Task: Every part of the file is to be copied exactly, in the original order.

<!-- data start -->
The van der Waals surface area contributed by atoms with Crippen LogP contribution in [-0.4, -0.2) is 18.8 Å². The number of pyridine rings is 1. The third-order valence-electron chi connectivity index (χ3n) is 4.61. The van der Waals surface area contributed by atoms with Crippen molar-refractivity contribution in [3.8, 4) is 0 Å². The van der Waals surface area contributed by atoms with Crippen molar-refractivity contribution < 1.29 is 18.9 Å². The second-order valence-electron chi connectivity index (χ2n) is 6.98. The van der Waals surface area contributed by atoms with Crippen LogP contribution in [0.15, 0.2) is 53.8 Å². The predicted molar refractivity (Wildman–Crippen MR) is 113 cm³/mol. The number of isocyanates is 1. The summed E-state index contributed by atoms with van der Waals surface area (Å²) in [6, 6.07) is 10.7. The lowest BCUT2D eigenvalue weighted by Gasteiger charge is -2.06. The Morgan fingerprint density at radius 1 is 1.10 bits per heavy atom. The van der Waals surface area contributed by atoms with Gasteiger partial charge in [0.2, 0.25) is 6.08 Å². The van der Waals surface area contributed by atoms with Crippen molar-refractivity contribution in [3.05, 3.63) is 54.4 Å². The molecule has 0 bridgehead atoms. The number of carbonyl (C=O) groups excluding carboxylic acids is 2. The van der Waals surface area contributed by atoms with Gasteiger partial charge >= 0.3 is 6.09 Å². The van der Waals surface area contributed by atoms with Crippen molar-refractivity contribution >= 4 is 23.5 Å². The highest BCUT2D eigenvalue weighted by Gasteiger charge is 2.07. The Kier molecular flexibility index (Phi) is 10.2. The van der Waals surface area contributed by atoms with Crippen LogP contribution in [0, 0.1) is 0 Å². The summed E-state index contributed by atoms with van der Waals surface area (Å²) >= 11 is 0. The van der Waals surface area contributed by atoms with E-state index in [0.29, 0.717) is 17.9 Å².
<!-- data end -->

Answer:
The van der Waals surface area contributed by atoms with Crippen LogP contribution in [-0.4, -0.2) is 18.8 Å². The number of pyridine rings is 1. The third-order valence-electron chi connectivity index (χ3n) is 4.61. The van der Waals surface area contributed by atoms with Crippen molar-refractivity contribution in [3.8, 4) is 0 Å². The van der Waals surface area contributed by atoms with Crippen molar-refractivity contribution < 1.29 is 18.9 Å². The second-order valence-electron chi connectivity index (χ2n) is 6.98. The van der Waals surface area contributed by atoms with Crippen LogP contribution in [0.15, 0.2) is 53.8 Å². The predicted molar refractivity (Wildman–Crippen MR) is 113 cm³/mol. The number of isocyanates is 1. The summed E-state index contributed by atoms with van der Waals surface area (Å²) in [6, 6.07) is 10.7. The lowest BCUT2D eigenvalue weighted by Gasteiger charge is -2.06. The Morgan fingerprint density at radius 1 is 1.10 bits per heavy atom. The van der Waals surface area contributed by atoms with Gasteiger partial charge in [0.2, 0.25) is 6.08 Å². The van der Waals surface area contributed by atoms with Crippen molar-refractivity contribution in [3.05, 3.63) is 54.4 Å². The molecule has 0 bridgehead atoms. The number of carbonyl (C=O) groups excluding carboxylic acids is 2. The van der Waals surface area contributed by atoms with Gasteiger partial charge >= 0.3 is 6.09 Å². The van der Waals surface area contributed by atoms with Crippen molar-refractivity contribution >= 4 is 23.5 Å². The highest BCUT2D eigenvalue weighted by Gasteiger charge is 2.07. The Kier molecular flexibility index (Phi) is 10.2. The van der Waals surface area contributed by atoms with Crippen LogP contribution in [0, 0.1) is 0 Å². The summed E-state index contributed by atoms with van der Waals surface area (Å²) >= 11 is 0. The van der Waals surface area contributed by atoms with E-state index in [0.29, 0.717) is 17.9 Å².